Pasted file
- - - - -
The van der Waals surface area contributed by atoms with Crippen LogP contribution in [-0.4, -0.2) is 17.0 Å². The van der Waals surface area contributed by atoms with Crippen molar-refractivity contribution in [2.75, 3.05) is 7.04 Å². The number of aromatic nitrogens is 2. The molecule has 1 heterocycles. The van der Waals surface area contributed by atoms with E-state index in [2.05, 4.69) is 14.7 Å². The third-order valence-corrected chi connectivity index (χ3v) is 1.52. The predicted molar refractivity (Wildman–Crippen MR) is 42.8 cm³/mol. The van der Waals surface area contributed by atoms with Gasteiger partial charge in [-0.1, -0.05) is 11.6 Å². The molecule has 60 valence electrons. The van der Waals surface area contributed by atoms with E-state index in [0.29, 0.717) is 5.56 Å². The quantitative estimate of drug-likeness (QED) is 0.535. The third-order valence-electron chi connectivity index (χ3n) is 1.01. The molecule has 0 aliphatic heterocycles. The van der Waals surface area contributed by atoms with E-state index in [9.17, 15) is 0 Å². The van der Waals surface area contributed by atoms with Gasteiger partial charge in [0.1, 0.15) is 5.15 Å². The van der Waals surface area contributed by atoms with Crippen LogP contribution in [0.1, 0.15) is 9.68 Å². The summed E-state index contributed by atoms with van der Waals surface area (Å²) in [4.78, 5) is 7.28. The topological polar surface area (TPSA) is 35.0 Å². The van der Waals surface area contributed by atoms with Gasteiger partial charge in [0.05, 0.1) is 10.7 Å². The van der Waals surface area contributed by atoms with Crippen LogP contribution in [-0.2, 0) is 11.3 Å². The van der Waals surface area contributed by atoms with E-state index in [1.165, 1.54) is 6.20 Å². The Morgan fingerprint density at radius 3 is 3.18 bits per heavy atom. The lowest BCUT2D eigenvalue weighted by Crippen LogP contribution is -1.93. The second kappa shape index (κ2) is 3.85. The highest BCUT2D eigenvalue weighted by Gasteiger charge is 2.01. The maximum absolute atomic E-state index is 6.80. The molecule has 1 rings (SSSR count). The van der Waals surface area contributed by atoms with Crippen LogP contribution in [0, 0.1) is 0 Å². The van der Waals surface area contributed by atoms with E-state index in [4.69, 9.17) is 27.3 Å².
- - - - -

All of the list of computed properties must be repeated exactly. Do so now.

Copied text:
The van der Waals surface area contributed by atoms with Crippen LogP contribution in [-0.4, -0.2) is 17.0 Å². The van der Waals surface area contributed by atoms with Crippen molar-refractivity contribution in [2.75, 3.05) is 7.04 Å². The number of aromatic nitrogens is 2. The molecule has 1 heterocycles. The van der Waals surface area contributed by atoms with E-state index in [2.05, 4.69) is 14.7 Å². The third-order valence-corrected chi connectivity index (χ3v) is 1.52. The predicted molar refractivity (Wildman–Crippen MR) is 42.8 cm³/mol. The van der Waals surface area contributed by atoms with Gasteiger partial charge in [-0.1, -0.05) is 11.6 Å². The molecule has 60 valence electrons. The van der Waals surface area contributed by atoms with E-state index in [0.29, 0.717) is 5.56 Å². The quantitative estimate of drug-likeness (QED) is 0.535. The third-order valence-electron chi connectivity index (χ3n) is 1.01. The molecule has 0 aliphatic heterocycles. The van der Waals surface area contributed by atoms with E-state index in [9.17, 15) is 0 Å². The van der Waals surface area contributed by atoms with Gasteiger partial charge in [0.1, 0.15) is 5.15 Å². The van der Waals surface area contributed by atoms with Crippen LogP contribution in [0.1, 0.15) is 9.68 Å². The summed E-state index contributed by atoms with van der Waals surface area (Å²) in [4.78, 5) is 7.28. The topological polar surface area (TPSA) is 35.0 Å². The van der Waals surface area contributed by atoms with Gasteiger partial charge in [0.05, 0.1) is 10.7 Å². The van der Waals surface area contributed by atoms with Crippen LogP contribution in [-0.2, 0) is 11.3 Å². The van der Waals surface area contributed by atoms with E-state index in [1.165, 1.54) is 6.20 Å². The Morgan fingerprint density at radius 3 is 3.18 bits per heavy atom. The lowest BCUT2D eigenvalue weighted by Crippen LogP contribution is -1.93. The second kappa shape index (κ2) is 3.85. The highest BCUT2D eigenvalue weighted by Gasteiger charge is 2.01. The maximum absolute atomic E-state index is 6.80. The molecule has 1 rings (SSSR count). The van der Waals surface area contributed by atoms with Crippen LogP contribution in [0, 0.1) is 0 Å². The van der Waals surface area contributed by atoms with E-state index in [4.69, 9.17) is 27.3 Å².